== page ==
Drought and bushfires have impacted the environment, reducing the pollen and nectar honeybees need to survive and produce honey. Apiarists are now being forced to make a beeline for the coast in search of food for their starving bees.

Anthony Deighton is one such beekeeper. He has traveled thousands of kilometres from his home in Gundagai in a mostly unsuccessful search for nectar-promising bush. That is until he found a suitable location for his 600 bee hives on Benedict’s Menangle property! Without any hesitation Benedict offered to help and Wayne, our Menangle Quarry Manager, helped Anthony get set up  – even putting on the beekeeper suit to inspected the hives. Our red gum and iron bark trees will supply nectar to keep his bees alive, and the Nepean River is within the bee’s 3k radius providing a much needed source of water. The bees in turn will pollinate the local flora providing valuable biodiversity for a healthy environment.

Anthony, now 50, started keeping bees when he dropped out of school at the age of 15 has never seen such tough conditions. Most of the big old trees in his area are showing signs of stress, shredding leaves and fighting to survive the drought. Even if the drought breaks it could take years for the bush to recover. In a season he would normally fill 300 44-gallon drums. In the past year he has managed to fill only 28 drums. He will need to start feeding the bees in February to keep them alive if it doesn’t rain.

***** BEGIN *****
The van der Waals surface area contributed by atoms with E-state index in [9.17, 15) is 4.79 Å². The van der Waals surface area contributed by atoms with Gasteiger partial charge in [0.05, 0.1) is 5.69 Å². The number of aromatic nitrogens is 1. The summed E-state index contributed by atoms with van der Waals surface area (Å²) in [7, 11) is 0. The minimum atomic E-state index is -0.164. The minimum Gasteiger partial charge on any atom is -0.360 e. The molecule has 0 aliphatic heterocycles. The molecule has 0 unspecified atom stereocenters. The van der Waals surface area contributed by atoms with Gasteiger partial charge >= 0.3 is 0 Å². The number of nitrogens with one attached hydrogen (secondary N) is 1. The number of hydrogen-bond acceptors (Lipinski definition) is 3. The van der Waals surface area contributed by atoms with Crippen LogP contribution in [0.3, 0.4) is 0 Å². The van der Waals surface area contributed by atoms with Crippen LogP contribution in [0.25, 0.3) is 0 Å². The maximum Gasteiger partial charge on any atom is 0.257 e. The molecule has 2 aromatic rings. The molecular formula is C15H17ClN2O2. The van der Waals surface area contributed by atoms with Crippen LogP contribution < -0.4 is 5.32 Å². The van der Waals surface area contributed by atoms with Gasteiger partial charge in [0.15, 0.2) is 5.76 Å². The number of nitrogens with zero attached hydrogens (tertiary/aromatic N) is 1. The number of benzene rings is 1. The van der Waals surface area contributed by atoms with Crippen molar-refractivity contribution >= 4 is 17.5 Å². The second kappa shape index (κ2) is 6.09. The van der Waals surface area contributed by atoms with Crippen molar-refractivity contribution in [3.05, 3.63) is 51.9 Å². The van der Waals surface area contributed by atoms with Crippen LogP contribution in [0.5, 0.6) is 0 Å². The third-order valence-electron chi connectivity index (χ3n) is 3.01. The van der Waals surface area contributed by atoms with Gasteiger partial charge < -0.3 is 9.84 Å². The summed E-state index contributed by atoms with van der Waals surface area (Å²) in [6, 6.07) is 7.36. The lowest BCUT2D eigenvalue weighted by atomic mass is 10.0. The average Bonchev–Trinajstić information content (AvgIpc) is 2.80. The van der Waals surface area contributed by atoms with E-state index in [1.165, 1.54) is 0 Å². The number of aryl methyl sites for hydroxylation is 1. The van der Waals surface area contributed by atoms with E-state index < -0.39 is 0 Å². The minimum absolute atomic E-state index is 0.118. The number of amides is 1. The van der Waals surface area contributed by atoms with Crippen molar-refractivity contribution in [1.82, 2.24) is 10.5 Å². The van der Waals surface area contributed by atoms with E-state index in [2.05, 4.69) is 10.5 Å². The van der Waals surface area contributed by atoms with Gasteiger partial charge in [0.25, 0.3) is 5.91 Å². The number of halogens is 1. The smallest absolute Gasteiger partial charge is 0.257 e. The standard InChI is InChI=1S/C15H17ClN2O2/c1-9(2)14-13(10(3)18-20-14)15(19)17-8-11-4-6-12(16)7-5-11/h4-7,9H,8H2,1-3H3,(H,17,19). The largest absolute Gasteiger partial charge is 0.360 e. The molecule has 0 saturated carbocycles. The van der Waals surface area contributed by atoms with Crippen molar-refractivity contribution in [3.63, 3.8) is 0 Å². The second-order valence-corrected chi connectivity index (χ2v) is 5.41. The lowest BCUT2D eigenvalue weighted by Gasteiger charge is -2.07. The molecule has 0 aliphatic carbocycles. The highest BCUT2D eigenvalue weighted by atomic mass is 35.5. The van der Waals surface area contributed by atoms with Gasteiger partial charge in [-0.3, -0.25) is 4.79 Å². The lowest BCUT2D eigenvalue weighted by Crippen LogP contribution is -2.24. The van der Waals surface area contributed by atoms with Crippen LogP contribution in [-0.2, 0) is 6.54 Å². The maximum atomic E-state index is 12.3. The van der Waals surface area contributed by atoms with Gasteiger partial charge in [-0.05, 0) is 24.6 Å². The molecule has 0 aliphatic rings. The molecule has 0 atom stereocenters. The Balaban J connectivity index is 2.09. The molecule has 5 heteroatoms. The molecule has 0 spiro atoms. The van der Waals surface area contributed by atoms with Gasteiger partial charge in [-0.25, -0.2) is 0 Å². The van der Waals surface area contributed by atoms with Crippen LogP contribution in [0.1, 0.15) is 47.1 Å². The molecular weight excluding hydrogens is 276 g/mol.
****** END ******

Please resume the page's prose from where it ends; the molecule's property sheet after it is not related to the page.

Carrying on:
Australia has around 1,500 commercial beekeepers, with approximately 800 of those supplying Hive + Wellness Australia which markets the Capilano brand. Conditions are so bad that Capilano honey has begun importing honey for the first time in 50 years. “This would be our worst year for honey receivals in our history,” says the company’s managing director, Roger Masters. “At the moment things are looking pretty grim for another year or perhaps two,” he says. “Areas affected by bush fire can take up to five years to come back to being able to bear a honey flow.”

Beekeeping plays a significant role within the agricultural sector. It is essential, not just for honey and other hive products such as bees wax, but more importantly for the pollination services provided by bees. Incredibly, two thirds of Australia’s agricultural diversity benefits from honey bee pollination.